This U.S. public policy research program supports student research projects focused on contemporary issues in U.S. economic, social, and/or environmental policy, including but not limited to community and regional development, regulation, inequality, and/or processes and powers of the American Government at any level. Students are encouraged to propose projects in which they engage in partnership with local community organizations. Sentinels Fellows are awarded research funding based primarily on their written project proposal.
Overview: The Sentinels Summer Fellowship supports student projects focused on contemporary issues in U.S. economic, social, and/or environmental policy, including but not limited to community and regional development, regulation, inequality, and/or processes and powers of the American government. Applicants are encouraged to propose projects in which they will engage in partnership with local community organizations.
Terms: This competitive fellowship provides a range of stipends from 4 weeks to 10 weeks along with a $500 field research expense budget to cover remote research during the summer. Projects must be guided by a Williams faculty member, who will commit to regular oversight of the Sentinel Fellow’s work throughout the research period.
Eligibility: Open to rising Sophomores, Juniors, and Seniors.
Applicants should submit the following information to the Center for Learning in Action via the online application form by Monday, April 10th, 2023 at 11:59pm.
- Research proposal (not to exceed 3.5 pages)
- Letter of support from Williams Faculty Project Advisor confirming a) their willingness to confer at least weekly with you and b) your capacity to conduct the research remotely
- If relevant, an additional letter from a specialty advisor (need not be a Williams faculty member)
The research proposal should include the following:
- the topic and key questions that will be addressed in the investigation
- the nature of the research work involved (the means by which the questions will be addressed)
- description of how the research will be conducted remotely, if necessary (including key resources and how they'll be accessed)
- the timeframe for conducting the research
- the expected outcomes
- how the applicant’s background and prior studies helped prepare them for this project
Those receiving fellowships will be notified by early May.
Students awarded a Sentinels Fellowship will be expected to produce a report by August 18th, 2023 as well as an abstract to be posted on the Sentinels webpage.
Please note that Sentinels funding does not support unpaid internships, business planning projects, or non-U.S. policy research. Proposals involving fieldwork are strongly encouraged.
For more information, drop in on one of CLiA's weekly Open Office Hours (Thursdays, 11:30am - 1:00pm in Paresky) or contact Dr. Paula Consolini ([email protected]), Director of the Center for Learning in Action or one of the other Sentinels Selection Committee members: Professor Cathy Johnson ([email protected]), Professor Nicole Mellow ([email protected]), and Professor Stephen Sheppard ([email protected]).
Abstracts and samples of past Sentinels reports can be viewed below.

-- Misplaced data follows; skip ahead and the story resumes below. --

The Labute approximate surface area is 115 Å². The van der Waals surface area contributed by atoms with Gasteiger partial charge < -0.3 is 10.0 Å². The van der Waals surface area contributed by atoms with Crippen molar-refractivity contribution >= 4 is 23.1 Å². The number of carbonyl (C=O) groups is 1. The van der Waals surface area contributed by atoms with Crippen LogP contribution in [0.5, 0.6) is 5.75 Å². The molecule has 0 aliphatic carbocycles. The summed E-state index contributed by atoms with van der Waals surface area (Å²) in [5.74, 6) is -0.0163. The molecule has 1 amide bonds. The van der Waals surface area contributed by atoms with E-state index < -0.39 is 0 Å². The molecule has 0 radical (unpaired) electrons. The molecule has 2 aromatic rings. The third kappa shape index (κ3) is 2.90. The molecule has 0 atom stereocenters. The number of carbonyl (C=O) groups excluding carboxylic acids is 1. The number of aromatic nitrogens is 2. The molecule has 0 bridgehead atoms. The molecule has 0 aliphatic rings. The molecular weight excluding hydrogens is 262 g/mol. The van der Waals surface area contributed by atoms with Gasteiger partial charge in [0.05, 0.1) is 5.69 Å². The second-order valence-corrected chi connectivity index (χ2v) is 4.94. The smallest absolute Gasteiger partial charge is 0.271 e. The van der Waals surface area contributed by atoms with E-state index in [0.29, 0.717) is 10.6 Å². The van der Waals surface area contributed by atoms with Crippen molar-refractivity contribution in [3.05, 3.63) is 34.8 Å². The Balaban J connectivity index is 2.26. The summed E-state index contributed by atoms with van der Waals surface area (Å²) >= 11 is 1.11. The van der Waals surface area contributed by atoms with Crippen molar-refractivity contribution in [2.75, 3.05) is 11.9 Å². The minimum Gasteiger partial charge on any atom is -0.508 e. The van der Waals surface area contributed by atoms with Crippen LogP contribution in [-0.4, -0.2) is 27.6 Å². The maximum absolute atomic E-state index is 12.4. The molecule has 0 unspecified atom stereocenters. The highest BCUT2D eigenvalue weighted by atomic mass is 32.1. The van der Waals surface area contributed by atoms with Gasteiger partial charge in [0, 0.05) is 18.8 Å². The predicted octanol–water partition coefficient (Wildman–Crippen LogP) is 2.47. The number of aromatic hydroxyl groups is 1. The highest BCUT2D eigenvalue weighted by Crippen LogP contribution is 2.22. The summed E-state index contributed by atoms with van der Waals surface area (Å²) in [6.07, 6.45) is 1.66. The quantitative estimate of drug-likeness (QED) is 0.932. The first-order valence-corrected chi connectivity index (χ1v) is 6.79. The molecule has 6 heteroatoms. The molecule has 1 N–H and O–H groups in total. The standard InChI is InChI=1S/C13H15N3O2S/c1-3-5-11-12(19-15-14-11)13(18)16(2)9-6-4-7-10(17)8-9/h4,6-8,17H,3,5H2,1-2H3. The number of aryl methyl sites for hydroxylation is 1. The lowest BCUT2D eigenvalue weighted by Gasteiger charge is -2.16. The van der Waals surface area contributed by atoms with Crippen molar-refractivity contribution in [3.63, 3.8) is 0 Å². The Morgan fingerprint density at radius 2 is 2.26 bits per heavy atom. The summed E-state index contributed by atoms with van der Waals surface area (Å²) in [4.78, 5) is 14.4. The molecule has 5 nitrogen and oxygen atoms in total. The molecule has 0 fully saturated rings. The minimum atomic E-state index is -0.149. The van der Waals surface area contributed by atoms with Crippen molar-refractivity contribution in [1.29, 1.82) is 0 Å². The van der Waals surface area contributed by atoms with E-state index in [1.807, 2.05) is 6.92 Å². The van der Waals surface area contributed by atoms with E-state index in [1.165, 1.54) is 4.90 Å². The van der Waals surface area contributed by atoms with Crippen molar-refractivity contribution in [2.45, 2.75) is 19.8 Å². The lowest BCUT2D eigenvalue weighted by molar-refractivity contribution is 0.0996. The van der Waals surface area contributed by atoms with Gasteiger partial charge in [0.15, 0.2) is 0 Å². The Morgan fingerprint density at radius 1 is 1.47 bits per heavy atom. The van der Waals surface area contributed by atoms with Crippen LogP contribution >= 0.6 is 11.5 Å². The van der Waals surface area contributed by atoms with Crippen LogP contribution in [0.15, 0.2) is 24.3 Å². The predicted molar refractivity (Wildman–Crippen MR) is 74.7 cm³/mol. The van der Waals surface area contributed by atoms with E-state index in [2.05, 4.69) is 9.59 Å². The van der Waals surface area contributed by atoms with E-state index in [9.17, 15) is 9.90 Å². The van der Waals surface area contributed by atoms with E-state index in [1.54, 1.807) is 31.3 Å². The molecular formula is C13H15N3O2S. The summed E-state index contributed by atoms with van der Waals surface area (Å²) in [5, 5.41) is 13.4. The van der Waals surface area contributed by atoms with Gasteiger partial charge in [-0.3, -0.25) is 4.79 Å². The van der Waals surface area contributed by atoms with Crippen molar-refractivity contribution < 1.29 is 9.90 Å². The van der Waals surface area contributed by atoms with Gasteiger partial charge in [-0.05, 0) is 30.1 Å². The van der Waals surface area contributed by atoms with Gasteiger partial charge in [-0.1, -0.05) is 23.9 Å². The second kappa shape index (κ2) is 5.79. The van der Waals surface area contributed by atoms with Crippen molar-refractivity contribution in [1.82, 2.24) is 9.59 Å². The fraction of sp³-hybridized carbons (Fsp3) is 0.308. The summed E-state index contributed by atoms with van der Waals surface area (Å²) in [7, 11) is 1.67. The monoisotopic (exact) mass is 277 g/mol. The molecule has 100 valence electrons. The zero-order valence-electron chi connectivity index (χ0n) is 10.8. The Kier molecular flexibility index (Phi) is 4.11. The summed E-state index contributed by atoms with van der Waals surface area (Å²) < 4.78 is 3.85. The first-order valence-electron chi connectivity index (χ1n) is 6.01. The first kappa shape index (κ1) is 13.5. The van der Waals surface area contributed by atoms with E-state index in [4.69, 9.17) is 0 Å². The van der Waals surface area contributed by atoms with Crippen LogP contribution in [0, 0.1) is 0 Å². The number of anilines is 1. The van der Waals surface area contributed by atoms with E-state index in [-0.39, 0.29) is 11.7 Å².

- 2022 Sentinels Fellows (Abstracts)
- 2021 Sentinels Fellows (Abstracts)
- 2020 Sentinels Fellows (Abstracts)
- 2019 Sentinels Fellows (Abstracts)
- 2018 Sentinels Fellows (Abstracts)
- 2017 Sentinels Fellows (Abstracts)
- 2016 Sentinels Fellows (Abstracts)
- 2015 Sentinels Fellows (Abstracts)
- Examples of Past Sentinels Proposals (PDF)
- The Administration of Refugee Resettlement in the United States: An Analysis of the Wilson-Fish Alternative Program (Austin Anderson '19)
- Evaluating the Arts in Berkshire County: A Sentinels Report (Anna DeLoi '18)
- Improving Transportation Access Among Seniors in Berkshire County: Problems and Potential Solutions (Robert Dulin '19)
- Food Insecurity and SNAP in the Berkshires: A Portrait (Coly Elhai '19)
- Reproductive Rights and Access: Massachusetts, New York, and Vermont (Madeleine Elyze '18)
- Structural Factors for Success in Berkshire County’s Public-Private Juvenile Alternative Sentencing Programs (Nicholas Goldrosen '20)
- Using Storytelling in the Public School Classroom: The StoryBridge Model -- A New Approach for Bridging Academics and Social and Emotional Learning (Louisa Kania '19)
- Assessing State and Federal Policies in the US: CAFOs, Transparency, and Bottlenecks in Livestock and Dairy Production (Jessica Muñoz '19)
- Policy and Parenting: An Ethnographic Study of Public Education and Religious Life (Michaela Smith '20)
- Depopulating NYC Jails in the Onset of the Coronavirus Outbreak An Analysis of Inmate Population Fluctuations in NYC Open Data (Eli Miller '21)
- Q-Side Institute Report: New York City Jails: COVID Discharge Policy, Data Transparency, and Reform (PDF Version)
- Citizens' CourtWatch, Berkshire County, MA (Mohammed Memfis '21)
- Abstract (PDF)
- Q-Side Institute Report: Making the criminal justice system transparent: Preliminary analysis of Berkshire County CourtWatch data
- CourtWatch Training Guide (PDF)
- CourtWatch Training Flyer (PDF)
- Media Coverage
- "Berkshire County legal system comes under the gaze of court watchers" (The Greylock Glass, 5/3/19)
- "Rhetoric, Not Reform" (CourtWatch MA, October 2019, PDF)
- "Massachusetts Prosecutors are Using ‘Dangerousness’ Holds to Keep People Incarcerated Pretrial" (The Appeal, 10/23/19)
- "Citizen Group Collecting Data On Berkshire Courts Releases Preliminary Report" (WAMC, 12/6/19)
- "Berkshire DA Responds To Citizen Collected Court Data" (WAMC, 12/11/19)
For more information, contact Paula Consolini ([email protected]), Director of the Center for Learning in Action or other Sentinels Selection Committee members: Professor Cathy Johnson ([email protected]), Professor Nicole Mellow ([email protected]), and Professor Stephen Sheppard ([email protected]).